LORD BROWNE, chief executive of BP, the world’s second-largest oil company, has warned the City and British industry to prepare for a long period of high oil prices.
Browne said the current assumption of an average of $16 a barrel should be upped by at least 25% to $20-$25 a barrel.
“We cannot forecast the oil price but we have a lot of history here. We will use $16 for certain tests, but we tend to use the average price of $20,” he said in an interview.
With oil currently trading at about $31 a barrel, investors and managers need to start making their investment decisions on the basis of the new number, Browne urged.
His warning, if correct, will have far-reaching ramifications for the economy. The price of energy is one of industry’s biggest costs and other oil companies seem likely to follow Browne’s lead and confirm a new era of high oil prices.
He said BP has already shifted its investment decision- making to take account of oil remaining above $20 a barrel.
Taking four-year cycles, the average price of a barrel of oil has been around $21, Browne pointed out. And with Opec becoming more disciplined in controlling its members’ output, BP believed the average price of oil will remain in the mid-$20s a barrel over the next 20 years. “We cannot deny that history,” said Browne.
For BP, a sustained period of high oil prices should be good news. Analysts said that using a higher oil price could encourage the market to revamp BP’s battered share price, which is calculated using assumptions about the future price of oil.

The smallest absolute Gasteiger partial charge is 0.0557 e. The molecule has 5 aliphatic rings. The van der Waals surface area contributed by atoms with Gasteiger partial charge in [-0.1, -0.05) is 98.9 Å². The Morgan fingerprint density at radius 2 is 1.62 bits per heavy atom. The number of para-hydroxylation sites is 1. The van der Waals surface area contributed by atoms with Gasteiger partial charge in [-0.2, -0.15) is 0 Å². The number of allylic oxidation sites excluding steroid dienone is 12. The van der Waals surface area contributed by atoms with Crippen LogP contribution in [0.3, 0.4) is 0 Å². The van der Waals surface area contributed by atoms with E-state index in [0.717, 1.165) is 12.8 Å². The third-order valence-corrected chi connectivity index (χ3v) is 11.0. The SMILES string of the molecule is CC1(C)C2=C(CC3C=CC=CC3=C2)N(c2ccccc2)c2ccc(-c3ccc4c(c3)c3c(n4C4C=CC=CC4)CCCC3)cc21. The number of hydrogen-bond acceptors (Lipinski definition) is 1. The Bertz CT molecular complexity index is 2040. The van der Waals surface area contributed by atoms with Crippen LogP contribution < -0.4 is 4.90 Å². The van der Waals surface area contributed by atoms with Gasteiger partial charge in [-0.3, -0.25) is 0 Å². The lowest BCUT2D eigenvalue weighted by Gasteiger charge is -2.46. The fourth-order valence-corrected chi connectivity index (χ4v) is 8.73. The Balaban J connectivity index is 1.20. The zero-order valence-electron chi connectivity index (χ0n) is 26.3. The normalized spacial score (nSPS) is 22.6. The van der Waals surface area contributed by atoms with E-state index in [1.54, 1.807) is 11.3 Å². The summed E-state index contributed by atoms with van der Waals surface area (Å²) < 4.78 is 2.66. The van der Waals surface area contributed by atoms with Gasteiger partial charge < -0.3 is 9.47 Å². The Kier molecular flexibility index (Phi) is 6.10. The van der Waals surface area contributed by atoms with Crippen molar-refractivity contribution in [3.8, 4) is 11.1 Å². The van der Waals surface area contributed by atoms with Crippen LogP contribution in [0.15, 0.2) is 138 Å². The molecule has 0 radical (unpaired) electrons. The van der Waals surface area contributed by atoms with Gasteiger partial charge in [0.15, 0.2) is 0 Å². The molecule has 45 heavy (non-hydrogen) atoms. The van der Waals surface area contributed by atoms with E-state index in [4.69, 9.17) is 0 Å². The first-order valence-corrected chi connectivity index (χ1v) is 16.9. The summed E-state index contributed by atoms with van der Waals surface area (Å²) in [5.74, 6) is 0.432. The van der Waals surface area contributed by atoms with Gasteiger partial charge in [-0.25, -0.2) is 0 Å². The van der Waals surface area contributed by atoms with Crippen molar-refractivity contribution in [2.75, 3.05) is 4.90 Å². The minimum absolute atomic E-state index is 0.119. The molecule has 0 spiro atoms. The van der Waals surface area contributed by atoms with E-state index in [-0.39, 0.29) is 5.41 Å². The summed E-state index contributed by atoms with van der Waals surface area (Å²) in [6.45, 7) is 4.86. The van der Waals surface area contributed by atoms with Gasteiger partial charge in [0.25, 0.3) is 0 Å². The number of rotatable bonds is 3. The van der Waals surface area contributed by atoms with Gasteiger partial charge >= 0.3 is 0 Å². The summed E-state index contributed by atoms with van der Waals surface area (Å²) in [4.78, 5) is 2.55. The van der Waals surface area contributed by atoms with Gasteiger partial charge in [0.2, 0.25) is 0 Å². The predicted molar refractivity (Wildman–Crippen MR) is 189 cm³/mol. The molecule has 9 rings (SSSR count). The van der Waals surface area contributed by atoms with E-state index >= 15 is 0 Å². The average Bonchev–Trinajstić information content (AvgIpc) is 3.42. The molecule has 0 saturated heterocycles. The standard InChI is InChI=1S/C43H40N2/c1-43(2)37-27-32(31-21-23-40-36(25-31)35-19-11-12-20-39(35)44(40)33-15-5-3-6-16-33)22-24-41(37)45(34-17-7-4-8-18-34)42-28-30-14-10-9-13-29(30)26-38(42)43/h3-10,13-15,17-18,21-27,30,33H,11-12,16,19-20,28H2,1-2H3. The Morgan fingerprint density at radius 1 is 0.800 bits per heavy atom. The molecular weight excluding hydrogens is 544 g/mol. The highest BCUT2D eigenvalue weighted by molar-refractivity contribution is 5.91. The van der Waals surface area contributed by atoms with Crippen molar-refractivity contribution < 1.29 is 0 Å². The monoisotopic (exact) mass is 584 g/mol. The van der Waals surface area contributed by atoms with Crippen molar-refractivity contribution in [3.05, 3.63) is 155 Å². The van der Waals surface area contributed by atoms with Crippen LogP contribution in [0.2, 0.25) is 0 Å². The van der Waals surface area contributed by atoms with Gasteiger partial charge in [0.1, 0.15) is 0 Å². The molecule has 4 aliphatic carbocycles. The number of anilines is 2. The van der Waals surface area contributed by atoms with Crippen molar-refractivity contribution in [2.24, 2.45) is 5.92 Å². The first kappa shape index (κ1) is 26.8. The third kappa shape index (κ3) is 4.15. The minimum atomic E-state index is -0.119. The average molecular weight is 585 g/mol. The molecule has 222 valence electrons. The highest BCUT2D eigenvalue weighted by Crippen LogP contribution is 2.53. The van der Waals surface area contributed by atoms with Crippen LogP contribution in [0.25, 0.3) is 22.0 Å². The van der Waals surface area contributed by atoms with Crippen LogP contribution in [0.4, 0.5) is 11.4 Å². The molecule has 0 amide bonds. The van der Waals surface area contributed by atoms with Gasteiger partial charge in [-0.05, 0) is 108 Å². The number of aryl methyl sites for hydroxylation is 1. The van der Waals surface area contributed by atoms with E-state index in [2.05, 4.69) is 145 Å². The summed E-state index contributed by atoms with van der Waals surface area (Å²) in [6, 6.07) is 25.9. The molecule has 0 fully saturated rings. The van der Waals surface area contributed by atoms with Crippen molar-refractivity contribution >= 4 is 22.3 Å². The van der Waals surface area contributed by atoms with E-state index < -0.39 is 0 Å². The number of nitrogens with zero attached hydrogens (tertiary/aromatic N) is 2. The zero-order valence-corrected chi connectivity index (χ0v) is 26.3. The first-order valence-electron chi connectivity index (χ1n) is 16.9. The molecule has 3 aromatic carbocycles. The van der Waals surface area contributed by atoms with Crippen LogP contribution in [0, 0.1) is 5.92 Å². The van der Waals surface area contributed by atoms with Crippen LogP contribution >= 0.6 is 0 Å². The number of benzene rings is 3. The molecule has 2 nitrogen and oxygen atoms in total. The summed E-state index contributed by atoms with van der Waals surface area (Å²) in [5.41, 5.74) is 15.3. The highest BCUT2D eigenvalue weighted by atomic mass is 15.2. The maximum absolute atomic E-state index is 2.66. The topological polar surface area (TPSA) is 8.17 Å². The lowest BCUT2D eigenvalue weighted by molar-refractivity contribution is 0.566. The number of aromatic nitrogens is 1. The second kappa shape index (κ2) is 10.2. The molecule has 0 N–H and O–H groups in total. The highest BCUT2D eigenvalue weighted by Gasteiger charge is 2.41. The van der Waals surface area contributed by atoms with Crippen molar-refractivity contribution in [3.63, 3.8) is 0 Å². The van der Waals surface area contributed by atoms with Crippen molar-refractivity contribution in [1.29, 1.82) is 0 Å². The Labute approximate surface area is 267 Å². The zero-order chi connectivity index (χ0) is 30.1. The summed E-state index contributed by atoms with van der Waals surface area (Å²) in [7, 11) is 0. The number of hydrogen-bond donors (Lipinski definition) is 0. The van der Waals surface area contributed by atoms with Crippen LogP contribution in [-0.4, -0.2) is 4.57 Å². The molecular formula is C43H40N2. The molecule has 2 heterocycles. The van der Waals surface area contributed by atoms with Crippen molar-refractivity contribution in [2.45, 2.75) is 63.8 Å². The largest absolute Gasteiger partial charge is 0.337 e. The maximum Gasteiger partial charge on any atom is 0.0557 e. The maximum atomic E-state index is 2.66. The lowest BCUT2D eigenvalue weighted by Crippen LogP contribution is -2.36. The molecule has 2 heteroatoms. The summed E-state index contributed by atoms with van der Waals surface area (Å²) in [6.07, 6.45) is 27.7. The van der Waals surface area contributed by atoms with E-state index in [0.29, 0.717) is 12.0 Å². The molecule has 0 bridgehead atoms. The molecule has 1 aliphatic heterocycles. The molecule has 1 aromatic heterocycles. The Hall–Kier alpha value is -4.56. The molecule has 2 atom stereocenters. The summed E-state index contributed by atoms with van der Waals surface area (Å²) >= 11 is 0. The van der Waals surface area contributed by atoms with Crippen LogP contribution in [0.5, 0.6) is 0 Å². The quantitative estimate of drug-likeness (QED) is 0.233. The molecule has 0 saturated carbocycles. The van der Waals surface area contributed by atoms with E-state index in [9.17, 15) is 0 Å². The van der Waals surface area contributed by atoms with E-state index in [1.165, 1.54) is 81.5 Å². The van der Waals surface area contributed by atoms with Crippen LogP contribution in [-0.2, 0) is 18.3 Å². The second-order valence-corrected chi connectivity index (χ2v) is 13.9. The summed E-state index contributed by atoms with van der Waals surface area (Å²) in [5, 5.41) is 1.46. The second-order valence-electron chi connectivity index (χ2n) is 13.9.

Despite producing mammoth profits during 2003, the oil sector has made investors wary. BP recorded a pre-tax profit of £2.2 billion in the third quarter of 2003, yet the share price ended on Friday at 433p, some way off its peak of 671p in September 2000.
Investors have grown nervous about oil companies investing in ever- riskier projects. They are also concerned that high oil prices will not last.
One adviser said: “Analysts always worry that the oil price is going to go down, so the task for Browne is to convince investors to raise their assumptions because then they will pay more for the shares.”
Browne’s price declaration comes amid continuing investor worries about Royal Dutch/Shell, which nine days ago told the market it had overstated its reserves by one-fifth.
Institutional investors are now planning to write to Lord Oxburgh of Liverpool, the company’s senior non-executive director, suggesting a full structural review of the company.